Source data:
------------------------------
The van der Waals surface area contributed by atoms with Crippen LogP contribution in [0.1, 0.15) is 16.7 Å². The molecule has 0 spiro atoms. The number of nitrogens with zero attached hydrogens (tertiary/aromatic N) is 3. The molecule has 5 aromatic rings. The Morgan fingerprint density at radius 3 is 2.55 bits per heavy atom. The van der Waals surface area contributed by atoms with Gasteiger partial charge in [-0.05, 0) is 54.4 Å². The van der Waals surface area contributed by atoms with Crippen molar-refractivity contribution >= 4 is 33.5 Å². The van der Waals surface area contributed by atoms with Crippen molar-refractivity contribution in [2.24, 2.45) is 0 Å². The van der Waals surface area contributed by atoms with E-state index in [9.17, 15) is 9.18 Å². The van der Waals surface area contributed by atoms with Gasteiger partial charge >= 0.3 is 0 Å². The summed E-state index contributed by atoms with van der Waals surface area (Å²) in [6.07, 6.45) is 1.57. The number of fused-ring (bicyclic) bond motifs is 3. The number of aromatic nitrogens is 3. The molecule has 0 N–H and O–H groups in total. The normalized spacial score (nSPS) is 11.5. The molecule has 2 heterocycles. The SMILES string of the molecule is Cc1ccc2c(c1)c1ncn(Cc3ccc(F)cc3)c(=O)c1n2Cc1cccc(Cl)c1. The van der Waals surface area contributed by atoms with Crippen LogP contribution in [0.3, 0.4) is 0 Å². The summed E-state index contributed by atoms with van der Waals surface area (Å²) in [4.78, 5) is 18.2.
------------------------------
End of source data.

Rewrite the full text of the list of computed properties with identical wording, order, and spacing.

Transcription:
The van der Waals surface area contributed by atoms with Crippen LogP contribution in [0.1, 0.15) is 16.7 Å². The molecule has 0 spiro atoms. The number of nitrogens with zero attached hydrogens (tertiary/aromatic N) is 3. The molecule has 5 aromatic rings. The Morgan fingerprint density at radius 3 is 2.55 bits per heavy atom. The van der Waals surface area contributed by atoms with Gasteiger partial charge in [-0.05, 0) is 54.4 Å². The van der Waals surface area contributed by atoms with Crippen molar-refractivity contribution >= 4 is 33.5 Å². The van der Waals surface area contributed by atoms with Crippen molar-refractivity contribution in [2.24, 2.45) is 0 Å². The van der Waals surface area contributed by atoms with E-state index in [9.17, 15) is 9.18 Å². The van der Waals surface area contributed by atoms with Gasteiger partial charge >= 0.3 is 0 Å². The summed E-state index contributed by atoms with van der Waals surface area (Å²) in [6.07, 6.45) is 1.57. The number of fused-ring (bicyclic) bond motifs is 3. The number of aromatic nitrogens is 3. The molecule has 0 N–H and O–H groups in total. The normalized spacial score (nSPS) is 11.5. The molecule has 2 heterocycles. The SMILES string of the molecule is Cc1ccc2c(c1)c1ncn(Cc3ccc(F)cc3)c(=O)c1n2Cc1cccc(Cl)c1. The van der Waals surface area contributed by atoms with Crippen LogP contribution in [0.3, 0.4) is 0 Å². The summed E-state index contributed by atoms with van der Waals surface area (Å²) in [4.78, 5) is 18.2.